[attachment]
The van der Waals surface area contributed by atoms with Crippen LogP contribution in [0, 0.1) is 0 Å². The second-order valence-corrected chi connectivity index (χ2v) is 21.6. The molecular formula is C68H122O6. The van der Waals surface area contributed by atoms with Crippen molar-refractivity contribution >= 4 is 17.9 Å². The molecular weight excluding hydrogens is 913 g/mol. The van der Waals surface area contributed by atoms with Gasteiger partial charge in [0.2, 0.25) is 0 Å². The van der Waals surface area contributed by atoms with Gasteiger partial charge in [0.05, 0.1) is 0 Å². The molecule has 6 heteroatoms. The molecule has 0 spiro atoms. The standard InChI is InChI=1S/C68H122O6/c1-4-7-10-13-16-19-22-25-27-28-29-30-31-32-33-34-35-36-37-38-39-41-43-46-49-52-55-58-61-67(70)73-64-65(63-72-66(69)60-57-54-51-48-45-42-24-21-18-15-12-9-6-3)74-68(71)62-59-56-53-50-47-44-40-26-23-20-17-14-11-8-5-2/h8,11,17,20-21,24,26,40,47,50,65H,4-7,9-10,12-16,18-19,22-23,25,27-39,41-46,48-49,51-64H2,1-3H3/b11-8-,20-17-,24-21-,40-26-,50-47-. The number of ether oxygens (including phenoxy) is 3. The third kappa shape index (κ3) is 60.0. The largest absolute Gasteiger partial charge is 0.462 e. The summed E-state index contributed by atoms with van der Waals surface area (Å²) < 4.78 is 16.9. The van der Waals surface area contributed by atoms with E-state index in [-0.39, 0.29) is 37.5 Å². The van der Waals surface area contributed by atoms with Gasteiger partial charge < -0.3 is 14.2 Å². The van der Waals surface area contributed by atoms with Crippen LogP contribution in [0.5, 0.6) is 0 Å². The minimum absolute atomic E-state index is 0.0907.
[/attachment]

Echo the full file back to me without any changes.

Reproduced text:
The van der Waals surface area contributed by atoms with Crippen LogP contribution in [0, 0.1) is 0 Å². The second-order valence-corrected chi connectivity index (χ2v) is 21.6. The molecular formula is C68H122O6. The van der Waals surface area contributed by atoms with Crippen molar-refractivity contribution >= 4 is 17.9 Å². The molecular weight excluding hydrogens is 913 g/mol. The van der Waals surface area contributed by atoms with Gasteiger partial charge in [0.2, 0.25) is 0 Å². The van der Waals surface area contributed by atoms with Gasteiger partial charge in [0.05, 0.1) is 0 Å². The molecule has 6 heteroatoms. The molecule has 0 spiro atoms. The standard InChI is InChI=1S/C68H122O6/c1-4-7-10-13-16-19-22-25-27-28-29-30-31-32-33-34-35-36-37-38-39-41-43-46-49-52-55-58-61-67(70)73-64-65(63-72-66(69)60-57-54-51-48-45-42-24-21-18-15-12-9-6-3)74-68(71)62-59-56-53-50-47-44-40-26-23-20-17-14-11-8-5-2/h8,11,17,20-21,24,26,40,47,50,65H,4-7,9-10,12-16,18-19,22-23,25,27-39,41-46,48-49,51-64H2,1-3H3/b11-8-,20-17-,24-21-,40-26-,50-47-. The number of ether oxygens (including phenoxy) is 3. The third kappa shape index (κ3) is 60.0. The largest absolute Gasteiger partial charge is 0.462 e. The summed E-state index contributed by atoms with van der Waals surface area (Å²) < 4.78 is 16.9. The van der Waals surface area contributed by atoms with E-state index in [-0.39, 0.29) is 37.5 Å². The van der Waals surface area contributed by atoms with Gasteiger partial charge < -0.3 is 14.2 Å². The van der Waals surface area contributed by atoms with Crippen LogP contribution in [0.5, 0.6) is 0 Å². The minimum absolute atomic E-state index is 0.0907.